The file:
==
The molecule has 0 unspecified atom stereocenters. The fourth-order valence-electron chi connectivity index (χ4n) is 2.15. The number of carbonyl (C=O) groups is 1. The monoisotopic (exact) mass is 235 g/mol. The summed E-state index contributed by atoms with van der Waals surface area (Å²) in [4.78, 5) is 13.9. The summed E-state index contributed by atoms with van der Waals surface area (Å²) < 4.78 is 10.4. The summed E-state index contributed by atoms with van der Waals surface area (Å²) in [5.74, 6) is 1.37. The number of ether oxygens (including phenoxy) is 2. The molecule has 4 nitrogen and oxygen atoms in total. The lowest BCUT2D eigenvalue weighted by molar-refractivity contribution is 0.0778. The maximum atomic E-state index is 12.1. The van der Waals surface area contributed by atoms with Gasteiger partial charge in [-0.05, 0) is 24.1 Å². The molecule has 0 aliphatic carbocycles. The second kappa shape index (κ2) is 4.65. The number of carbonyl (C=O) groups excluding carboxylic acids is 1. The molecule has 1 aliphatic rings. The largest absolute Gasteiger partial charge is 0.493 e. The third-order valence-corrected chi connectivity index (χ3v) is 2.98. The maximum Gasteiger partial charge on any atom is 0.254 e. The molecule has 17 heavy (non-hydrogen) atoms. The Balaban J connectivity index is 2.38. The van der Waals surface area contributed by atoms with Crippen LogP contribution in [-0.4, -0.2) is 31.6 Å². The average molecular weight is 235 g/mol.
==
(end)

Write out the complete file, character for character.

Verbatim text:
The molecule has 0 unspecified atom stereocenters. The fourth-order valence-electron chi connectivity index (χ4n) is 2.15. The number of carbonyl (C=O) groups is 1. The monoisotopic (exact) mass is 235 g/mol. The summed E-state index contributed by atoms with van der Waals surface area (Å²) in [4.78, 5) is 13.9. The summed E-state index contributed by atoms with van der Waals surface area (Å²) < 4.78 is 10.4. The summed E-state index contributed by atoms with van der Waals surface area (Å²) in [5.74, 6) is 1.37. The number of ether oxygens (including phenoxy) is 2. The molecule has 4 nitrogen and oxygen atoms in total. The lowest BCUT2D eigenvalue weighted by molar-refractivity contribution is 0.0778. The maximum atomic E-state index is 12.1. The van der Waals surface area contributed by atoms with Gasteiger partial charge in [-0.05, 0) is 24.1 Å². The molecule has 0 aliphatic carbocycles. The second kappa shape index (κ2) is 4.65. The number of carbonyl (C=O) groups excluding carboxylic acids is 1. The molecule has 1 aliphatic rings. The largest absolute Gasteiger partial charge is 0.493 e. The third-order valence-corrected chi connectivity index (χ3v) is 2.98. The maximum Gasteiger partial charge on any atom is 0.254 e. The molecule has 17 heavy (non-hydrogen) atoms. The Balaban J connectivity index is 2.38. The van der Waals surface area contributed by atoms with Crippen LogP contribution in [-0.4, -0.2) is 31.6 Å². The average molecular weight is 235 g/mol.